Mission: For more than 50 years, the Civil Air Patrol has aggressively performed the missions Congress mandated in 1946: Aerospace Education, Cadet Programs, and Emergency Services.
America's love of manned flight started with the Wright brothers and continues unabated during this century. World War II showcased the important role aviation would play in the future and national leaders recognized the importance of stimulating public interest in aerospace activities.
CAP, as the civilian Auxiliary of the U.S. Air Force, was most suited to perform this mission. Their efforts focused on two different audiences - internal CAP members and the general public.
Aerospace educators working out of CAP's National Headquarters at Maxwell AFB, Ala., provide materials that are current and reflect the highest standards of educational excellence.
The congressional charter also tasked CAP to stimulate public interest in aerospace issues. These external programs are primarily conducted through our nation's education systems.
These workshops highlight basic aerospace knowledge and focus on advances in aerospace technology. Textbooks, learning tools, and visual aids geared to stimulate interest in aerospace matters also are provided for teachers to use in their classrooms.
Started in 1951, these workshops have reached hundreds of thousands of young people.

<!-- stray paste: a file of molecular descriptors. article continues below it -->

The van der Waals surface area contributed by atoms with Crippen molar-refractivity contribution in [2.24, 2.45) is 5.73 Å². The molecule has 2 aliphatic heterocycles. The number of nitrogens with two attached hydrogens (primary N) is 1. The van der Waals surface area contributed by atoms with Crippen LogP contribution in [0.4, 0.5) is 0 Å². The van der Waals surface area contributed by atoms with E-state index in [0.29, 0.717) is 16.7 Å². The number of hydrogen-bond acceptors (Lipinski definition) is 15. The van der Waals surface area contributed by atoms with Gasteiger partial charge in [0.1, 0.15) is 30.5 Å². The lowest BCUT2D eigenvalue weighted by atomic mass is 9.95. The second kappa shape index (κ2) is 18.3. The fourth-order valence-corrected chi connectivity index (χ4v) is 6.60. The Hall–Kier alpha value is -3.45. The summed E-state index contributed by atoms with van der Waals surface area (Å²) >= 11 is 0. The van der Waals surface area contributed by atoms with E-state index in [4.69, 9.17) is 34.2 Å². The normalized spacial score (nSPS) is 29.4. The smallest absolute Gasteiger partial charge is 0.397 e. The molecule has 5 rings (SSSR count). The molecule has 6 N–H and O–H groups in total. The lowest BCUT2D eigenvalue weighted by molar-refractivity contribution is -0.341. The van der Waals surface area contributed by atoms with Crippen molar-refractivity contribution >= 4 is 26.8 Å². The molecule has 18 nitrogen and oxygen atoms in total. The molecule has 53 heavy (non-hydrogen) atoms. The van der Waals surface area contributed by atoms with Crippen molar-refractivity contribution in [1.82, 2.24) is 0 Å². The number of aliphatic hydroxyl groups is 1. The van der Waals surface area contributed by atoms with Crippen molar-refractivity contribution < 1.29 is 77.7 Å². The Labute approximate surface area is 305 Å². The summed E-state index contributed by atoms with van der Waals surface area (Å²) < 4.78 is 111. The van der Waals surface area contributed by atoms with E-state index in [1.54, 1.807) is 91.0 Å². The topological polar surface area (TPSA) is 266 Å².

CAP also plans and executes the National Congress on Aviation and Space Education. NCASE is the premier aerospace education conference held in the nation. The NCASE is designed to promote an understanding of aviation and space education to motivate and encourage teachers to incorporate aerospace education into their curriculum. It also encourages aerospace leaders to speak out on aerospace issues facing our nation today.
Donor & Volunteer Advisory
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I was a CAP Cadet in the Clarksburg Squadron in 1957-1959. I give the Civil Air Patrol the credit for getting me on the right track as a teenager. My grades in school was poor and I had interest in nothing. I knew that I wanted to go into the Air Force upon graduation from Bridgeport High School. The Air Force recruiter in Clarksburg suggested that I join the CAP. My first meeting with the CAP changed my life. The squadron was scheduled to take a test on basic aviation the next meeting. I asked if I could test and was told no, because the test would be too difficult since the others had been studying for some time. I convinced the Commandant of Cadets, Sterling Queen, to give me the study material and then let me decide if I wanted to test at the next meeting. I studied hard and passed the test. That was the first positive thing I had ever done. From their my confidence grew. I went to two summer encampments (Clinton County AFB, Ohio and Bakalar AFB, Indiana). I became a Cadet 2nd Lt. After graduation I joined the Air Force and retired after 30 years. I had 2 tours in Vietnam and retired as a Chief Master Sergeant. I then spent 10 years in the Texas State Guard. While in the Air Force I went to night school and obtained 4 college degrees. I am also retired from a state mental hospital here in Wichita Falls, Tx. I consider my military career a success and credit the Civil Air Patrol with getting me on the right track. Thank You CAP.